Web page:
7 This is the case in Belgium, France, Germany, Ireland, Japan, United Kingdom and United States (practically all states), as well as Belize, India, Mali, Martinique and South Africa among others.
8 Commercial insurance regulations often stipulate cumbersome practices that are inappropriate for low-income customers, who may be illiterate and understand little of insurance. This result is ironic since this target market requires even more consumer protection.
An enabling regulatory environment for microinsurance 497 not allow MFIs to sell insurance. The requirement for specialized staff to sell insurance undermines the efficiencies that are possible by selling insurance through loan officers and tellers. Some jurisdictions prohibit lending organizations from selling insurance altogether, citing conflict of interest.
Furthermore, the training requirements to become a licensed agent may be excessive given the simplicity of microinsurance products. Should a poor housewife who wants to sell US$500 endowment policies to her friends and neighbours have to go through 100 hours-worth of training? In some jurisdictions, the licensing requirements for agents are not strictly enforced, allowing MFIs and microinsurers to sell insurance, albeit in a potentially vulnerable legal situation (see Box 94).
Requirements for agents and brokersBox 94
In the Philippines, the Insurance Commissioner (IC) licenses agents that have fulfilled certain criteria (e.g. payment of a registration fee, passing an exam, and no criminal record). An agent has to be a private person. However, several MFIs in the Philippines collaborate with Cocolife to insure more than 300,000 poor households – although these MFIs are not registered as agents.
They sell Cocolife’s products, but do not receive a commission. Instead they load the net premium charged with an administration fee that is paid by the client to the MFI at the start of each loan (Leftley, 2005).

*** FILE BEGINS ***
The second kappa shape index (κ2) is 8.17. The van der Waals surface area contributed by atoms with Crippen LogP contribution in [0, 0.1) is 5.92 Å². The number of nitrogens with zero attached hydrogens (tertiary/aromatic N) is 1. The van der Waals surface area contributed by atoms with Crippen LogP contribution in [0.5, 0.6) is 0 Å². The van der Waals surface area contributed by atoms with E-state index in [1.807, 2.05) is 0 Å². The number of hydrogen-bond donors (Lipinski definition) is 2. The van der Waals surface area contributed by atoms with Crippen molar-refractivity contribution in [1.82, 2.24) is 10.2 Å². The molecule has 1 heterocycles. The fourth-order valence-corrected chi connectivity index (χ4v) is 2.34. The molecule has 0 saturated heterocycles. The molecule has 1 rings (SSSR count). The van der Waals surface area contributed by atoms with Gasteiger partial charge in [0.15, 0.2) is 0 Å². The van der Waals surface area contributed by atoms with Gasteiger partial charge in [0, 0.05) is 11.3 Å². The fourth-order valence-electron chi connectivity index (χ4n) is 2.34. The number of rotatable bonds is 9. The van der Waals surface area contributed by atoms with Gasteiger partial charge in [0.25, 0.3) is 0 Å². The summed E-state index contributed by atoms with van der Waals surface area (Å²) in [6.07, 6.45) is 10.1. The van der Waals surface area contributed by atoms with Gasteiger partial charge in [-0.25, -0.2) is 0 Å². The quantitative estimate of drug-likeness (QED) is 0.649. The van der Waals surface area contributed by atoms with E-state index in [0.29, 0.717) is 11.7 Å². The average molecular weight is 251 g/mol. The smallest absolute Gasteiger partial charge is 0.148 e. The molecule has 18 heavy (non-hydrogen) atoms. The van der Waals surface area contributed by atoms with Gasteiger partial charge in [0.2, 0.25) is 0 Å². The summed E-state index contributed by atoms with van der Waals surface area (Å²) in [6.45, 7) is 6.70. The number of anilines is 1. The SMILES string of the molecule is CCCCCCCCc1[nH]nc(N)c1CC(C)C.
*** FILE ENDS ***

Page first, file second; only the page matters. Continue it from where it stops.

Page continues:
AIG Uganda has a partnership with 26 MFIs in three countries to cover over 1.6 million lives. In Uganda, any individual selling insurance as an employee of an MFI would technically need to be licensed, though in practice none are. As a consequence, the MFIs’ credit officers often lack the skills to sell insurance and to advise customers (McCord et al., 2005a).
In Bangladesh, insurance agents also need to be licensed. This may help to ensure a minimum level of agent quality; however, it may also make it difficult to serve the rural poor. Delta Life, for example, certifies the agents for its mainstream products that target middle- and higher-income persons in urban areas. However, it calls its microinsurance agents “organizers” to avoid licensing requirements. Another complication is that agents are eligible to continue to earn commission on renewal premiums even after they have left the insurance business, which creates additional administrative complications when dealing with hundreds of thousands of very small policies, and thousands of organizers (McCord and Churchill, 2005).
may create a problem for microinsurers, since low-income markets are more expensive to serve and may justify a higher cost structure.